multi-core software

Lew noone at lewscanon.com
Sun Jun 7 17:16:46 CEST 2009


Scott David Daniels wrote:
> the nub of the problem is not on the benchmarks.  There is something
> to be said for the good old daays when you looked up the instruction
> timings that you used in a little document for your machine, and could
> know the cost of any loop.  We are faster now, but part of the cost of
> that speed is that timing is a black art.  

Those good old days never existed.  Those manuals never accounted for things 
that affected timing even then, like memory latency or refresh time.  SRAM 
cache made things worse, since the published timings never mentioned 
cache-miss delays.  Though memory cache might seem a recent innovation, it's 
been around a while.  It would be challenging to find any published timing 
since the commercialization of computers that would actually tell the cost of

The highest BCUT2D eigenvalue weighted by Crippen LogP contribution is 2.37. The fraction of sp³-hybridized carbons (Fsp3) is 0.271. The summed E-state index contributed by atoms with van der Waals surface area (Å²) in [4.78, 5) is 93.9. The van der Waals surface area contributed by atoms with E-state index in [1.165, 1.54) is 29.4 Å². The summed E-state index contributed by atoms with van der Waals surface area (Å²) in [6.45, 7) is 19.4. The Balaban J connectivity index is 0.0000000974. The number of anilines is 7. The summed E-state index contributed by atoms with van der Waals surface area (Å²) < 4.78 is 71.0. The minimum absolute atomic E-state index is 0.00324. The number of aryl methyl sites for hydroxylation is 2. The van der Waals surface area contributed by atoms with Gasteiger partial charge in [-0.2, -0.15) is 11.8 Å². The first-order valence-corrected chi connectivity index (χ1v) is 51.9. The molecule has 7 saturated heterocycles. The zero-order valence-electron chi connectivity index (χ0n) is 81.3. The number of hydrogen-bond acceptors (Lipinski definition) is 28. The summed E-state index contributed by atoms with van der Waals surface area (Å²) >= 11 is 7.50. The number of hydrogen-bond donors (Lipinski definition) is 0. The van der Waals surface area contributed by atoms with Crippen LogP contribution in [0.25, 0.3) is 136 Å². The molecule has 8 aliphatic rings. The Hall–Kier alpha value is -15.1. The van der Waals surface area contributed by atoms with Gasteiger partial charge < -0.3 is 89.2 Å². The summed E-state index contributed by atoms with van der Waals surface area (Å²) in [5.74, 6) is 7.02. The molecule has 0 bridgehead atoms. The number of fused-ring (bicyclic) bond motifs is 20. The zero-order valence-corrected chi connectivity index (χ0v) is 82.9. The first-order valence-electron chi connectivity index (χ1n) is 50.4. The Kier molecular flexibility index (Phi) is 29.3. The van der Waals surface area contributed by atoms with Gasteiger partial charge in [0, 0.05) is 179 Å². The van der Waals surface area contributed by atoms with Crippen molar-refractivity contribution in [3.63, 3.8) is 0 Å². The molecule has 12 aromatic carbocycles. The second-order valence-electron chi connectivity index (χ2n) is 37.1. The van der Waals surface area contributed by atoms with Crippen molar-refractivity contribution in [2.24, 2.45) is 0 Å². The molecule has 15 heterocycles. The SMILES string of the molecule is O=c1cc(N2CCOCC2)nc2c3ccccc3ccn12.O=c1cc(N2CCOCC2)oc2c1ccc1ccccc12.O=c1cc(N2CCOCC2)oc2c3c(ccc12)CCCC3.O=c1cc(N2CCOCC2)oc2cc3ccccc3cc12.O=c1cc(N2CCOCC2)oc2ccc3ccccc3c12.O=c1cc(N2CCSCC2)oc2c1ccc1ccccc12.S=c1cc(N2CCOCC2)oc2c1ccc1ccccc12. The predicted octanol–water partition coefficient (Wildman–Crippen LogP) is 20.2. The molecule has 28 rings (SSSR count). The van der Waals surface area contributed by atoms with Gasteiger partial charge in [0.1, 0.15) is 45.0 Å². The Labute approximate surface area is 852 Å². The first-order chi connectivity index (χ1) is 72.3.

any loop.

Things got worse when chips like the '86 family acquired multiple instructions 
for doing loops, still worse when pre-fetch pipelines became deeper and wider, 
absolutely Dark Art due to multi-level memory caches becoming universal, and 
throw-your-hands-up-and-leave-for-the-corner-bar with multiprocessor NUMA 
systems.  OSes and high-level languages complicate the matter - you never know 
how much time slice you'll get or how your source got compiled or optimized by 
run-time.

So the good old days are a matter of degree and self-deception - it was easier 
to fool ourselves then that we could at least guess timings proportionately if 
not absolutely, but things definitely get more unpredictable over evolution.

-- 
Lew



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